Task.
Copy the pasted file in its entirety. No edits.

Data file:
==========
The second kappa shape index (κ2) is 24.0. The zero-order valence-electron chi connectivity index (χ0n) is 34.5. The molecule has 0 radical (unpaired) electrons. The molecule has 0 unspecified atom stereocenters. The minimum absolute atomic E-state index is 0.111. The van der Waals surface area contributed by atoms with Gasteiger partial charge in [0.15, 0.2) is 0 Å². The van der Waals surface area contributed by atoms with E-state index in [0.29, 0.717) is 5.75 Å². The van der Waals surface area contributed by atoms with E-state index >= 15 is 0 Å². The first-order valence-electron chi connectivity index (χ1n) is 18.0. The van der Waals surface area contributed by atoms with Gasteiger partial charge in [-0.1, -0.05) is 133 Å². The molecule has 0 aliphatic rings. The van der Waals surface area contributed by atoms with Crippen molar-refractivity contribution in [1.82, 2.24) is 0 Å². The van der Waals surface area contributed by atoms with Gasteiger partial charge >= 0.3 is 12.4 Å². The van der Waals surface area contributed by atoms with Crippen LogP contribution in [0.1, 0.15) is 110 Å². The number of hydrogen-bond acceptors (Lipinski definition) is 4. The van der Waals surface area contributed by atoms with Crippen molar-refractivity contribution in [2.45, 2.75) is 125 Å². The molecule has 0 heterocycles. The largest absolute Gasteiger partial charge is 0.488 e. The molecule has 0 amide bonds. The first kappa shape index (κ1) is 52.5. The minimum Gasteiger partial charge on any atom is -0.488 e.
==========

The second kappa shape index (κ2) is 24.0. The zero-order valence-electron chi connectivity index (χ0n) is 34.5. The molecule has 0 radical (unpaired) electrons. The molecule has 0 unspecified atom stereocenters. The minimum absolute atomic E-state index is 0.111. The van der Waals surface area contributed by atoms with Gasteiger partial charge in [0.15, 0.2) is 0 Å². The van der Waals surface area contributed by atoms with E-state index in [0.29, 0.717) is 5.75 Å². The van der Waals surface area contributed by atoms with E-state index >= 15 is 0 Å². The first-order valence-electron chi connectivity index (χ1n) is 18.0. The van der Waals surface area contributed by atoms with Gasteiger partial charge in [-0.1, -0.05) is 133 Å². The molecule has 0 aliphatic rings. The van der Waals surface area contributed by atoms with Crippen molar-refractivity contribution in [1.82, 2.24) is 0 Å². The van der Waals surface area contributed by atoms with Gasteiger partial charge >= 0.3 is 12.4 Å². The van der Waals surface area contributed by atoms with Crippen LogP contribution in [0.1, 0.15) is 110 Å². The number of hydrogen-bond acceptors (Lipinski definition) is 4. The van der Waals surface area contributed by atoms with Crippen molar-refractivity contribution in [2.45, 2.75) is 125 Å². The molecule has 0 heterocycles. The largest absolute Gasteiger partial charge is 0.488 e. The molecule has 0 amide bonds. The first kappa shape index (κ1) is 52.5. The minimum Gasteiger partial charge on any atom is -0.488 e.